| Quote #4
I also remembered Buddy Willard saying in a sinister, knowing way that after I had children I would feel differently, I wouldn't want to write poems any more. (7.79)
Buddy, in a not so smooth move, once again disparages Esther's literary talent, this time suggesting that women are really only good for having children.
| Quote #5
A feeling of tenderness filled my heart. My heroine would be myself, only in disguise. (10.99)
This is what literary critics would call a "self-reflexive" move on the part of the novel. The heroine of Esther's imaginary novel is herself, "only in disguise" – uh, like The Bell Jar is about Sylvia Plath, "only in disguise"? Kind of puts a new spin on all of those times that Esther takes on different names, hm?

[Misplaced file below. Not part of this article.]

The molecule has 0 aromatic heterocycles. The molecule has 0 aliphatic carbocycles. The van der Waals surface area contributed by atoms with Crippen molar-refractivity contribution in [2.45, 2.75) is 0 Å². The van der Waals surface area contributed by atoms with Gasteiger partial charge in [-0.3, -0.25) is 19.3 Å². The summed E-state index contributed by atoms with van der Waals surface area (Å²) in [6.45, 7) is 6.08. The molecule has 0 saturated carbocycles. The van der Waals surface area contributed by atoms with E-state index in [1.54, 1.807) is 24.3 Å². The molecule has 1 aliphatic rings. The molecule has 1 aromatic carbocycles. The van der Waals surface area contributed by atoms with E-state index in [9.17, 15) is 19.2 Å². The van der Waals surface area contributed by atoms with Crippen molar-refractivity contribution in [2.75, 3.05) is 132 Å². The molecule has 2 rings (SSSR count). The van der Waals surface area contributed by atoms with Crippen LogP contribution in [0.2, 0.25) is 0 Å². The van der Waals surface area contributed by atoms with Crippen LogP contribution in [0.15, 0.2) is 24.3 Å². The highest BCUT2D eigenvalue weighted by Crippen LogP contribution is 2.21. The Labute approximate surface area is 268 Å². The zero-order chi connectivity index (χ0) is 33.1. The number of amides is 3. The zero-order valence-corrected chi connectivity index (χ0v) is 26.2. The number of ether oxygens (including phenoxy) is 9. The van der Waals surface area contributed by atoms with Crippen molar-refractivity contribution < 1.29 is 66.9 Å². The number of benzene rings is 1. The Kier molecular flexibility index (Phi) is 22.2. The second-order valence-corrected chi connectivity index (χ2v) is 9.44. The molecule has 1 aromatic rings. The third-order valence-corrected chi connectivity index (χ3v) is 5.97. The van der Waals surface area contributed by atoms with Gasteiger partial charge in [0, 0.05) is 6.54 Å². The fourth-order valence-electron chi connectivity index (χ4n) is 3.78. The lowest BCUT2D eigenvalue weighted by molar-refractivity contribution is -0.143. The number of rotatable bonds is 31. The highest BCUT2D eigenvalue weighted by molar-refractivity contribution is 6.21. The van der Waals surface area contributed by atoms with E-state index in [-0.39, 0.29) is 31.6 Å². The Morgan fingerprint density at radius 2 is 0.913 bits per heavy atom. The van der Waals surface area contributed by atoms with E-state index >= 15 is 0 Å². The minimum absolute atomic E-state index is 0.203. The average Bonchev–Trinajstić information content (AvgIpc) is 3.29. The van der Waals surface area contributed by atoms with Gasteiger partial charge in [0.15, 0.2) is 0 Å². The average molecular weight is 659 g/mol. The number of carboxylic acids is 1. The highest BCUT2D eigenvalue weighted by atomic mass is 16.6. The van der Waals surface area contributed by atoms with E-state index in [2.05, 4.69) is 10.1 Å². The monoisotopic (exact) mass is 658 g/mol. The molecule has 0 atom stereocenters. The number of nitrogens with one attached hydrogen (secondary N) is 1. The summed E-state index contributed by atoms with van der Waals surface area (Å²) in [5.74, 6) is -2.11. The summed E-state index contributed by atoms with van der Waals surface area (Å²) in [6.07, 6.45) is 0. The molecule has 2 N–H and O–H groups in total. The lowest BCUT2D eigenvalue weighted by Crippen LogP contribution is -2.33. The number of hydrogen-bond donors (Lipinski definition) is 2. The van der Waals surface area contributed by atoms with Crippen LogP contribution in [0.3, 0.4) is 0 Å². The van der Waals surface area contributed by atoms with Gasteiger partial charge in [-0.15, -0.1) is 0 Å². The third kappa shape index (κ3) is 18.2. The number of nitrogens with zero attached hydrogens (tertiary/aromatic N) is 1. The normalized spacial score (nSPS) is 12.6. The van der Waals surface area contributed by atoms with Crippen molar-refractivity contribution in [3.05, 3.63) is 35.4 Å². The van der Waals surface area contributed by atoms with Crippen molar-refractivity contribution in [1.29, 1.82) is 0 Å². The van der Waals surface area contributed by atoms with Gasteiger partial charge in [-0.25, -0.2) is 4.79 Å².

| Quote #6
I needed experience.
Interestingly, all three of these things happen in Esther's life. We hear about how she lost her virginity, we know that she's had a baby by the time she's written this story, and while she hasn't actually "seen" anyone dying, she did attempt suicide and her friend Joan passed away.